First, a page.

Tischendorf and Alford have contributed largely… to make this one of the most lucid and concise commentaries on the text and teachings of the New Testament" Spurgeon, C. James Rosscup : This ICC work rates with Westcott as one of the top two detailed older commentaries of a technical nature based on the Greek text. Commentaries for Biblical Expositors: An annotated bibliography of selected works.
About this letter
Long recognized as a classic commentary on the Johannine epistles. First published in Bruce has updated the introductory material and provided a summary of the discoveries and developments since Westcott's time.
Laypeople can find it still valuable today. It is Arminian in viewpoint and thus helpful, for example, in showing the reader how this approach deals with texts involving the eternal security question. The work contains much background material from many sources on all books of the Bible. His mind was evidently fascinated by the singularities of learning, and hence his commentary is rather too much of an old curiosity shop, but it is filled with valuable rarities, such as none but a great man could have collected If you have a copy of Adam Clarke, and exercise discretion in reading it, you will derive immense advantage from it, for frequently by a sort of side-light he brings out the meaning of the text in an astonishingly novel manner.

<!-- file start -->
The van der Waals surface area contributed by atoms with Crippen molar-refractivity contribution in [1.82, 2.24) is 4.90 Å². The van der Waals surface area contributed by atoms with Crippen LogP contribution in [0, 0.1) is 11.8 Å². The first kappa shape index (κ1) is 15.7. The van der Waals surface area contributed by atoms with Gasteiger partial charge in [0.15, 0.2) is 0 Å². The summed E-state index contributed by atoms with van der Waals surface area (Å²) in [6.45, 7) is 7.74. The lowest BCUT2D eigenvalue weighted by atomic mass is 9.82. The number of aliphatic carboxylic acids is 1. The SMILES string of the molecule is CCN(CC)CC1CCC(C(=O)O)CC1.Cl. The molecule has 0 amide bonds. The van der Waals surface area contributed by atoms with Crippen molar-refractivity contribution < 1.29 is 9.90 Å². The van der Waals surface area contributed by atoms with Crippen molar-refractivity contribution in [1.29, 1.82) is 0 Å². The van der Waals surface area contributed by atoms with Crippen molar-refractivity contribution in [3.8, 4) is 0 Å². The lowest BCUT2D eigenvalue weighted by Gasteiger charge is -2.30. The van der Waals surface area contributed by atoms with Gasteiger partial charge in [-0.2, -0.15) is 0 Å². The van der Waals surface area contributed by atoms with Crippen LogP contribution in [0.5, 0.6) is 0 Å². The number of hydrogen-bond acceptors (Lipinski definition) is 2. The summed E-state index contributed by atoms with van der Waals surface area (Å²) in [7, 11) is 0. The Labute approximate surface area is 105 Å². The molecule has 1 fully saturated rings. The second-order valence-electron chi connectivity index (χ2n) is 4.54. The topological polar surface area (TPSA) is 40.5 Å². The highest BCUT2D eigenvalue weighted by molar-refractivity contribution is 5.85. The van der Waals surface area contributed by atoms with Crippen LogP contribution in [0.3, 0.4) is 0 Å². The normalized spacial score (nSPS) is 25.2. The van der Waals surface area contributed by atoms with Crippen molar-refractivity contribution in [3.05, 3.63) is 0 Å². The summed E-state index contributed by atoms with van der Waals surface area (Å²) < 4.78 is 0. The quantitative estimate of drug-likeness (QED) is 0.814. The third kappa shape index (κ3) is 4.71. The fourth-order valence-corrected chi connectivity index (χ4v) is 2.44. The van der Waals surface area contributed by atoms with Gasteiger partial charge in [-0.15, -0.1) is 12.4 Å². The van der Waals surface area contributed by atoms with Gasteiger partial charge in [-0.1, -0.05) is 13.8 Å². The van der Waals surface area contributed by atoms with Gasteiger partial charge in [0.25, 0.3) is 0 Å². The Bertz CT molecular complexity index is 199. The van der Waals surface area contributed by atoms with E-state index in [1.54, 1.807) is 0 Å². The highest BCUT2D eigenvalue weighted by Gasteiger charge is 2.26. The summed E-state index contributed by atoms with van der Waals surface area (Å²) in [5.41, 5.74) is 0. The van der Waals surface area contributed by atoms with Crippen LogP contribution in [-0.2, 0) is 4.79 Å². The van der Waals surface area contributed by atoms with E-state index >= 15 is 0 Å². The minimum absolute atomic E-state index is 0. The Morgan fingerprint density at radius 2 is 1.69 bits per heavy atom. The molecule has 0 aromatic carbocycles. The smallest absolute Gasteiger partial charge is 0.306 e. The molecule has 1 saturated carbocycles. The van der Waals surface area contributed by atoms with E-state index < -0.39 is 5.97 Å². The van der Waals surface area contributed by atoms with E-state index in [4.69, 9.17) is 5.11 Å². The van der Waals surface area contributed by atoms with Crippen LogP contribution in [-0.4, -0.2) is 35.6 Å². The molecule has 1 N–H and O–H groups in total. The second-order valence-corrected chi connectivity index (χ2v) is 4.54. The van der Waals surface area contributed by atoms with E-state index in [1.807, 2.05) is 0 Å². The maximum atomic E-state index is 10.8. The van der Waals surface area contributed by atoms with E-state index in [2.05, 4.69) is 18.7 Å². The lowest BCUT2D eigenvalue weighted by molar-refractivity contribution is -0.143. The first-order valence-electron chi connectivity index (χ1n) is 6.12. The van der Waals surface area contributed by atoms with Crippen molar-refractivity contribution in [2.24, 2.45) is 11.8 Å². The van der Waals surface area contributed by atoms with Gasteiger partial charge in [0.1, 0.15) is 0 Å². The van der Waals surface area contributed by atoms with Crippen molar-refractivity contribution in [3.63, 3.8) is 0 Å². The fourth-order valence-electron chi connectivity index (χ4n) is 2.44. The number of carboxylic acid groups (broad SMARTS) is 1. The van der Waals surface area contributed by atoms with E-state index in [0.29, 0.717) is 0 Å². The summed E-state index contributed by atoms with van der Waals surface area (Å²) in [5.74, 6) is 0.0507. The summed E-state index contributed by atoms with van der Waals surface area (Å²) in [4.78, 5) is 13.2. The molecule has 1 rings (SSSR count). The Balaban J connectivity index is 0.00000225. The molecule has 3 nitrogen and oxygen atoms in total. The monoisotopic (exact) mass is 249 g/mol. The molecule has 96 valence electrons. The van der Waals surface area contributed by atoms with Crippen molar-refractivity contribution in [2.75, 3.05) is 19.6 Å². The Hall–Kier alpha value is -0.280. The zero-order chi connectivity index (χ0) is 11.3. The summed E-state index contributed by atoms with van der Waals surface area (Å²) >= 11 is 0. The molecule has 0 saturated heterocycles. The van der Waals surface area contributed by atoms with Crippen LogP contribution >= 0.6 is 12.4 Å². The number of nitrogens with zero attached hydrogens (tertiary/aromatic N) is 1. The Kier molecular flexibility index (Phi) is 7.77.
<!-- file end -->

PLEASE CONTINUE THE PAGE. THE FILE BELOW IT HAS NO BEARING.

I do not wonder that Adam Clarke still stands, notwithstanding his peculiarities, a prince among commentators. I do not find him so helpful as Gill, but still, from his side of the question, with which I have personally no sympathy, he is an important writer, and deserves to be studied by every reader of the Scriptures. Ellicott was an Anglican bishop. The New Testament part is more valuable. The work dates back to and is verse by verse, consisting of 2, pp.
Ellicott was an outstanding Anglican conservative scholar of the 19th century in England.
16. Exegetical Commentary on 2 John 1-13
Different scholars here contributed on different scripture books, Famous names included are George Rawlinson Exodus , H. Spence I Samuel , E. A one-volume condensation edited by John Bowdle is available Zondervan, , 1, pages. Now over a century old, it is still very helpful.
Important for linguistic study of the epistles. Defends Johannine authorship.